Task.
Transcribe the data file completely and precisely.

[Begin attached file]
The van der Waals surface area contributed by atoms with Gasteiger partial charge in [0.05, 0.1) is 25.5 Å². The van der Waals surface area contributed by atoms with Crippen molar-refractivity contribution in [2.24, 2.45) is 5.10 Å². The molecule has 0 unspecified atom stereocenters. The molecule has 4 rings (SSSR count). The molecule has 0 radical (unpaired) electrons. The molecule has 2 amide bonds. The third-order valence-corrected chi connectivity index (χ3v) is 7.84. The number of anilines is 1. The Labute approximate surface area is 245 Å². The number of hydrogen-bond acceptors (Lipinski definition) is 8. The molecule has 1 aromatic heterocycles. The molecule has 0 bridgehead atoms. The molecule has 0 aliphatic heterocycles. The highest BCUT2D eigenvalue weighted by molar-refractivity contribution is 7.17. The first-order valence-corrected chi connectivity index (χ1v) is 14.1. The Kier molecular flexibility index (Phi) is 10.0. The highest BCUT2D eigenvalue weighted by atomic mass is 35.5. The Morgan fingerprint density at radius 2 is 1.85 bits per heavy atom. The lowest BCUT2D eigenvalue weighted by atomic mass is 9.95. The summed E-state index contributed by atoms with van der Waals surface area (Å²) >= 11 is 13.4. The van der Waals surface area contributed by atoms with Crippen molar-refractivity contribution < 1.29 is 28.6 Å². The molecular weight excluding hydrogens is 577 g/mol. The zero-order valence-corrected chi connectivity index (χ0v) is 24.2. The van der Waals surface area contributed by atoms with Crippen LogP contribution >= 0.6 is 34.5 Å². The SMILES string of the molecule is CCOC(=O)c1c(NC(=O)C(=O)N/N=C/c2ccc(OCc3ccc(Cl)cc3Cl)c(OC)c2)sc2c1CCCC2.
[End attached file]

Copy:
The van der Waals surface area contributed by atoms with Gasteiger partial charge in [0.05, 0.1) is 25.5 Å². The van der Waals surface area contributed by atoms with Crippen molar-refractivity contribution in [2.24, 2.45) is 5.10 Å². The molecule has 0 unspecified atom stereocenters. The molecule has 4 rings (SSSR count). The molecule has 0 radical (unpaired) electrons. The molecule has 2 amide bonds. The third-order valence-corrected chi connectivity index (χ3v) is 7.84. The number of anilines is 1. The Labute approximate surface area is 245 Å². The number of hydrogen-bond acceptors (Lipinski definition) is 8. The molecule has 1 aromatic heterocycles. The molecule has 0 bridgehead atoms. The molecule has 0 aliphatic heterocycles. The highest BCUT2D eigenvalue weighted by molar-refractivity contribution is 7.17. The first-order valence-corrected chi connectivity index (χ1v) is 14.1. The Kier molecular flexibility index (Phi) is 10.0. The highest BCUT2D eigenvalue weighted by atomic mass is 35.5. The Morgan fingerprint density at radius 2 is 1.85 bits per heavy atom. The lowest BCUT2D eigenvalue weighted by atomic mass is 9.95. The summed E-state index contributed by atoms with van der Waals surface area (Å²) >= 11 is 13.4. The van der Waals surface area contributed by atoms with Crippen molar-refractivity contribution < 1.29 is 28.6 Å². The molecular weight excluding hydrogens is 577 g/mol. The zero-order valence-corrected chi connectivity index (χ0v) is 24.2. The van der Waals surface area contributed by atoms with Crippen LogP contribution >= 0.6 is 34.5 Å². The SMILES string of the molecule is CCOC(=O)c1c(NC(=O)C(=O)N/N=C/c2ccc(OCc3ccc(Cl)cc3Cl)c(OC)c2)sc2c1CCCC2.